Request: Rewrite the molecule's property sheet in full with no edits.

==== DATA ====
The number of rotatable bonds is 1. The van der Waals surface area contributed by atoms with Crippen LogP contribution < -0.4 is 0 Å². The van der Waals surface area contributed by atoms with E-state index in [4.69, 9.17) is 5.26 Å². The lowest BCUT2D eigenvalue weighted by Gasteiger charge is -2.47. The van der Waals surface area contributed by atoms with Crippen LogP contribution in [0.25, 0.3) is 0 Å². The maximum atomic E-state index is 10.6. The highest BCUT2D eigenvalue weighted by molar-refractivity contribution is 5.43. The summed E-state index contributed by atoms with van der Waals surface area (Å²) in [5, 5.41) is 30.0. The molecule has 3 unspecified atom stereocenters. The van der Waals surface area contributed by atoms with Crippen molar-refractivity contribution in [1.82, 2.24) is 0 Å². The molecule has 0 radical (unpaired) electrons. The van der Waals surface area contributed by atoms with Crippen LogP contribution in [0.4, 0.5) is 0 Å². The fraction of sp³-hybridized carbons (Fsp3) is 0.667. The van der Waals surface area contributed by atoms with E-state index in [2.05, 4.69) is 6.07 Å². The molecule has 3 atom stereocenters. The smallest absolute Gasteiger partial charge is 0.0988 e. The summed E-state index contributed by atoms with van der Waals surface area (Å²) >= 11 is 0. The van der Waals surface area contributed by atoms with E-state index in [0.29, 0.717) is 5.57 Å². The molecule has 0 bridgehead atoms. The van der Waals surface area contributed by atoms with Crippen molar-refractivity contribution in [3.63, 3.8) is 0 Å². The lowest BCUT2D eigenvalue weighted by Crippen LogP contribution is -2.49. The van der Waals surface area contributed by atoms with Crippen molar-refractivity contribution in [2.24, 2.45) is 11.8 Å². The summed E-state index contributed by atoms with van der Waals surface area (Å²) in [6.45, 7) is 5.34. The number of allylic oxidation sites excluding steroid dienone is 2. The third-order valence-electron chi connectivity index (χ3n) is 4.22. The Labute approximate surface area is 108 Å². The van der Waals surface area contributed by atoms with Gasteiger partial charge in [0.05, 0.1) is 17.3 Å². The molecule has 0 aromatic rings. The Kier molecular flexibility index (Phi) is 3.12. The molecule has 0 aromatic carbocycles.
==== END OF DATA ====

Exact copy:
The number of rotatable bonds is 1. The van der Waals surface area contributed by atoms with Crippen LogP contribution < -0.4 is 0 Å². The van der Waals surface area contributed by atoms with E-state index in [4.69, 9.17) is 5.26 Å². The lowest BCUT2D eigenvalue weighted by Gasteiger charge is -2.47. The van der Waals surface area contributed by atoms with Crippen LogP contribution in [0.25, 0.3) is 0 Å². The maximum atomic E-state index is 10.6. The highest BCUT2D eigenvalue weighted by molar-refractivity contribution is 5.43. The summed E-state index contributed by atoms with van der Waals surface area (Å²) in [5, 5.41) is 30.0. The molecule has 3 unspecified atom stereocenters. The van der Waals surface area contributed by atoms with Crippen molar-refractivity contribution in [1.82, 2.24) is 0 Å². The molecule has 0 radical (unpaired) electrons. The van der Waals surface area contributed by atoms with Crippen LogP contribution in [0.4, 0.5) is 0 Å². The fraction of sp³-hybridized carbons (Fsp3) is 0.667. The van der Waals surface area contributed by atoms with E-state index in [2.05, 4.69) is 6.07 Å². The molecule has 3 atom stereocenters. The smallest absolute Gasteiger partial charge is 0.0988 e. The summed E-state index contributed by atoms with van der Waals surface area (Å²) >= 11 is 0. The van der Waals surface area contributed by atoms with E-state index in [0.29, 0.717) is 5.57 Å². The molecule has 0 bridgehead atoms. The van der Waals surface area contributed by atoms with Crippen molar-refractivity contribution in [3.63, 3.8) is 0 Å². The lowest BCUT2D eigenvalue weighted by Crippen LogP contribution is -2.49. The van der Waals surface area contributed by atoms with Crippen molar-refractivity contribution in [2.24, 2.45) is 11.8 Å². The summed E-state index contributed by atoms with van der Waals surface area (Å²) in [6.45, 7) is 5.34. The number of allylic oxidation sites excluding steroid dienone is 2. The third-order valence-electron chi connectivity index (χ3n) is 4.22. The Labute approximate surface area is 108 Å². The van der Waals surface area contributed by atoms with Gasteiger partial charge in [0.05, 0.1) is 17.3 Å². The molecule has 0 aromatic rings. The Kier molecular flexibility index (Phi) is 3.12. The molecule has 0 aromatic carbocycles.